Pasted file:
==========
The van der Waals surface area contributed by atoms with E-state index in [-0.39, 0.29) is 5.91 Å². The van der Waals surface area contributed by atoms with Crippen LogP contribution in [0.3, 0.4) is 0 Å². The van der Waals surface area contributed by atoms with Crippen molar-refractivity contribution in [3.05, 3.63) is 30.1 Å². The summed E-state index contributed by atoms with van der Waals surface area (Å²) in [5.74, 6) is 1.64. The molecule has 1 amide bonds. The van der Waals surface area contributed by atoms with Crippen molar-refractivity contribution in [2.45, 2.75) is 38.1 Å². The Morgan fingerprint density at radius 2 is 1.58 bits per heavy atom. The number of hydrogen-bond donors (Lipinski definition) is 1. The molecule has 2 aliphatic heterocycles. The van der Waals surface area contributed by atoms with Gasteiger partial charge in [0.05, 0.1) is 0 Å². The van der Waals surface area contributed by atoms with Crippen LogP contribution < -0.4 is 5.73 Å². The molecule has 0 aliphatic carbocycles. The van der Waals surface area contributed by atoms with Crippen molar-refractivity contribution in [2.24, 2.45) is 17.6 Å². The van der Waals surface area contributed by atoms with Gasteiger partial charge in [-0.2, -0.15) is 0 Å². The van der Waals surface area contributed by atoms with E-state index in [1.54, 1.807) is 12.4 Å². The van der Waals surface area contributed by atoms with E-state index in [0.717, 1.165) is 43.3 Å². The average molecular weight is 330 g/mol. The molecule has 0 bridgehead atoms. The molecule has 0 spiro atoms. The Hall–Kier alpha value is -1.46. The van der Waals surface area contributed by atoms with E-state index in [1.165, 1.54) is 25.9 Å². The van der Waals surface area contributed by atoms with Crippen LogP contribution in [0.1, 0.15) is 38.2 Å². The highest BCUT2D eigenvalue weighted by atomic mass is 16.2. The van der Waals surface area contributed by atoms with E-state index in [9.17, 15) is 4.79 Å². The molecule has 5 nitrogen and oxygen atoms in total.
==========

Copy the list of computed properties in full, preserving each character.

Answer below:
The van der Waals surface area contributed by atoms with E-state index in [-0.39, 0.29) is 5.91 Å². The van der Waals surface area contributed by atoms with Crippen LogP contribution in [0.3, 0.4) is 0 Å². The van der Waals surface area contributed by atoms with Crippen molar-refractivity contribution in [3.05, 3.63) is 30.1 Å². The summed E-state index contributed by atoms with van der Waals surface area (Å²) in [5.74, 6) is 1.64. The molecule has 1 amide bonds. The van der Waals surface area contributed by atoms with Crippen molar-refractivity contribution in [2.45, 2.75) is 38.1 Å². The Morgan fingerprint density at radius 2 is 1.58 bits per heavy atom. The number of hydrogen-bond donors (Lipinski definition) is 1. The molecule has 2 aliphatic heterocycles. The van der Waals surface area contributed by atoms with Gasteiger partial charge in [0.05, 0.1) is 0 Å². The van der Waals surface area contributed by atoms with Crippen LogP contribution < -0.4 is 5.73 Å². The molecule has 0 aliphatic carbocycles. The van der Waals surface area contributed by atoms with Crippen molar-refractivity contribution in [2.24, 2.45) is 17.6 Å². The van der Waals surface area contributed by atoms with Gasteiger partial charge in [-0.2, -0.15) is 0 Å². The van der Waals surface area contributed by atoms with E-state index in [1.54, 1.807) is 12.4 Å². The van der Waals surface area contributed by atoms with E-state index in [0.717, 1.165) is 43.3 Å². The average molecular weight is 330 g/mol. The molecule has 0 bridgehead atoms. The molecule has 0 spiro atoms. The Hall–Kier alpha value is -1.46. The van der Waals surface area contributed by atoms with E-state index in [1.165, 1.54) is 25.9 Å². The van der Waals surface area contributed by atoms with Crippen LogP contribution in [0.1, 0.15) is 38.2 Å². The highest BCUT2D eigenvalue weighted by atomic mass is 16.2. The van der Waals surface area contributed by atoms with E-state index in [9.17, 15) is 4.79 Å². The molecule has 5 nitrogen and oxygen atoms in total.